The triathlon training blog of Phil Barnes

The (evil) Harmonic Mean

Quick question:

You're out for a bike ride, on the way out you average 10 mph (uphill, into the wind); on the way back, you average 30 mph (downhill, with the wind). What was your average speed?

If you said 20 mph ... you are wrong. In actuality it is 15.


Let's tighten up the wording. If you go for 6 mi and average 10 mph and then return 6 mi and average 30 mph -- your average speed for the 12 mi distance would be 15 mph.


Ok, how much time did it take you to complete 6 mi at 10 mph? 6/10ths of an hour right? Yes. 0.6 hours.

Next, how much time did it take you to complete 6 mi at 30 mph? 6/30ths of an hour? Yes.
0.2 hours (one third the time).

So... in 0.6 hours + 0.2 hours, you completed 6 + 6 mi? Yes. So, in other words you did 12 mi in 0.8 hours? Yes. So in other words your speed was 12 mi/0.8 hr. In other words, you did 15 mph.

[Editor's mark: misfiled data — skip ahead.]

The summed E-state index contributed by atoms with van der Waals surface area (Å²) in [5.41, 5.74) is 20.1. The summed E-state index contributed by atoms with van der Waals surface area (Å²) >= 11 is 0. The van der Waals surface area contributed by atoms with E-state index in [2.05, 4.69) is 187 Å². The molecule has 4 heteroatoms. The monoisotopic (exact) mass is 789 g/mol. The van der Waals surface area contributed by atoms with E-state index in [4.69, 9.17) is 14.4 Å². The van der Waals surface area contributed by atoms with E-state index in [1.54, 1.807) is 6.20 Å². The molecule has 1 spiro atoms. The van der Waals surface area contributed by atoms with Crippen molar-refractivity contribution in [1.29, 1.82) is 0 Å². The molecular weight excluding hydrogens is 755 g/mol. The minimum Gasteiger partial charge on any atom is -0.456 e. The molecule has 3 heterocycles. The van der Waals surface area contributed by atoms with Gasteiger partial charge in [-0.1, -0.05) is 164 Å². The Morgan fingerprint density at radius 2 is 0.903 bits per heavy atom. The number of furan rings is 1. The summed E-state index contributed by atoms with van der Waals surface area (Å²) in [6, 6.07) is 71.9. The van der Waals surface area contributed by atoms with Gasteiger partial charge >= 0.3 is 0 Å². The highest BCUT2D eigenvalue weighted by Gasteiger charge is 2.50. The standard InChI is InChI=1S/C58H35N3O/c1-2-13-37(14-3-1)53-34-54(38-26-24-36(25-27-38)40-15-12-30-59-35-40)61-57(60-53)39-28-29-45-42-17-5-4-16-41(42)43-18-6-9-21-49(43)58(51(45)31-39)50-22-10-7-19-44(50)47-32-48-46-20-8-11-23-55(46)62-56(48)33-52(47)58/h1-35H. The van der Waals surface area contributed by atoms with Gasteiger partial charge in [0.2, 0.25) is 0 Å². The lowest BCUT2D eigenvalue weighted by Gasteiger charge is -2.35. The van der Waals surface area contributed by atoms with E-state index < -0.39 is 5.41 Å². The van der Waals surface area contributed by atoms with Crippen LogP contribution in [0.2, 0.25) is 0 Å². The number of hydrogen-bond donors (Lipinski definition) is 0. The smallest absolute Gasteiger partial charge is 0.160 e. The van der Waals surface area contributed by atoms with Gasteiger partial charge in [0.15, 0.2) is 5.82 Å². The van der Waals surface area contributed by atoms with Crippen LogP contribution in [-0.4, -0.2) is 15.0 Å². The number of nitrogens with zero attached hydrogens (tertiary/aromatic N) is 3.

The (evil) Harmonic mean is at work here. You can use an equation to figure out the harmonic mean of 2 numbers: 2 / ( (1/n) + (1/m)). Where n and m are the 2 numbers. If you have more than 2 numbes: n / ((1/x1) + (1/x2) + (1/x3) + ... + (1/xn))

Why do I bring this up?
1. It's late and I can't sleep, so I feel like writing something.
2. I got fooled by this over the weekend. I brain cramped and thought I got jipped by Garmin on my average speed for a trip.
3. "Harmonic means" are often used in stream flow statistics (sorry, forgot to tell you I was a water resources engineer).

Want to know something crazy?
If you go in a straight line from point A to point B at 10 km/hr, you would have to return in the same straight line from point B to point A at over 100,000 km/hr to average 20.0.

It's true.. I wouldn't make that up. You can check it here.

Good night.